R.I.P Dodge Grand Caravan: You Will be (kind of) Missed
Love them or hate them, minivans have always provided the type of utility that three-row SUVs do not. A lower ride height and sliding rear doors make it easier to lift kids and car seats in and out (especially in driveways), and third-row seating provides more space and features than most of the large SUVs on the market. Unfortunately, the minivan segment is getting a little smaller as Chrysler announced that it is removing the Dodge Grand Caravan.
Out with the old
Production of the Dodge Grand Caravan will end on May 22 of this year and the van will be through the 2020 model year. However, due to strict emissions, it will not be for sale in California, Connecticut, Delaware, Maine, Maryland, Massachusetts, New Jersey, New York, Oregon, Pennsylvania, Rhode Island, Vermont, and Washington. Needless to say, sales were already dwindling, but they’ll be reduced even more this year.
The Grand Caravan is survived by its parent-company stablemate, the Chrysler Pacifica, which getting a refresh for the 2021 model year, and the Chrysler Voyager, the brand’s more budget-friendly offering that will basically stand in place of the Grand Caravan.
Times were good
For those keeping track, the demise of the Grand Caravan should be not much of a surprise. After all, Chrysler resurrected the Pacifica in 2017 and when things are shiny and new (and come in a hybrid form) the public tends to gravitate towards them. This left the Grand Caravan to eventually exit stage left while removing it’s 35-year-old make-up and quietly watching from backstage.
It’s a sad departure, mainly for the 1,500 employees at the Fiat Chrysler Automobiles (FCA) Windsor facility, where the Grand Caravan was built. However, the van did have a stout timeline that will live on in the annals of automotive history as it was one of the first and longest-living minivans ever produced. After all, 35 years of production is nothing to sneeze at.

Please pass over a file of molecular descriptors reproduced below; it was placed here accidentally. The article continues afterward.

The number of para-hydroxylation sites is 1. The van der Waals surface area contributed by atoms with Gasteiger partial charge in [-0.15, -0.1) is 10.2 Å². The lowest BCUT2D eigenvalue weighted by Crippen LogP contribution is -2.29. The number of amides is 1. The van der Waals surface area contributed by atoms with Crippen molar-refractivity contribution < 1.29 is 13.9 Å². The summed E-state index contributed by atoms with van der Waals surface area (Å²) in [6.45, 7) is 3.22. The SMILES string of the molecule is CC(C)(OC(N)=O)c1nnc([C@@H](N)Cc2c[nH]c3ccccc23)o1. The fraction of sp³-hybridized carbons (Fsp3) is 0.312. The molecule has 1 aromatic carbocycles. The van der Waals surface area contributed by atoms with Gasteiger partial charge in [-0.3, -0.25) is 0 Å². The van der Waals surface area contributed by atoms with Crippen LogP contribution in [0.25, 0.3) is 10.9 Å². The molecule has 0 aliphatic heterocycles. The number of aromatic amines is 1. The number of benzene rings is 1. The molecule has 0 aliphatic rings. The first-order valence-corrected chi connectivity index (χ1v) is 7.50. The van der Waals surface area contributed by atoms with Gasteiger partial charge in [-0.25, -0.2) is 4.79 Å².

Not just about the numbers
The Grand Caravan was first introduced in 1984. And while its timeline spanned five generations (the last run starting in 2008), the brand didn’t do much to breathe new life into the model. Sure, the Stow n’ Go seats were revolutionary and the hard plastics were easy for parents to clean. But when other vans like the Honda Odyssey and Toyota Sienna are constantly changing and getting bigger (and more luxurious) it’s hard for a boxy, plastic-clad van to keep up.
Also, three-row SUVs are getting more and more advanced and the market is constantly shifting towards them because most parents can’t stand the thought of even driving a minivan, much less actually owning one. Speaking of which, if you live in a state where the Dodge Grand Caravan will still be sold for this year, you can probably get a killer deal. If not, then we recommend looking into the Chrysler Voyager.
Goodbye, Dodge Grand Caravan, we’ll miss you. Kind of.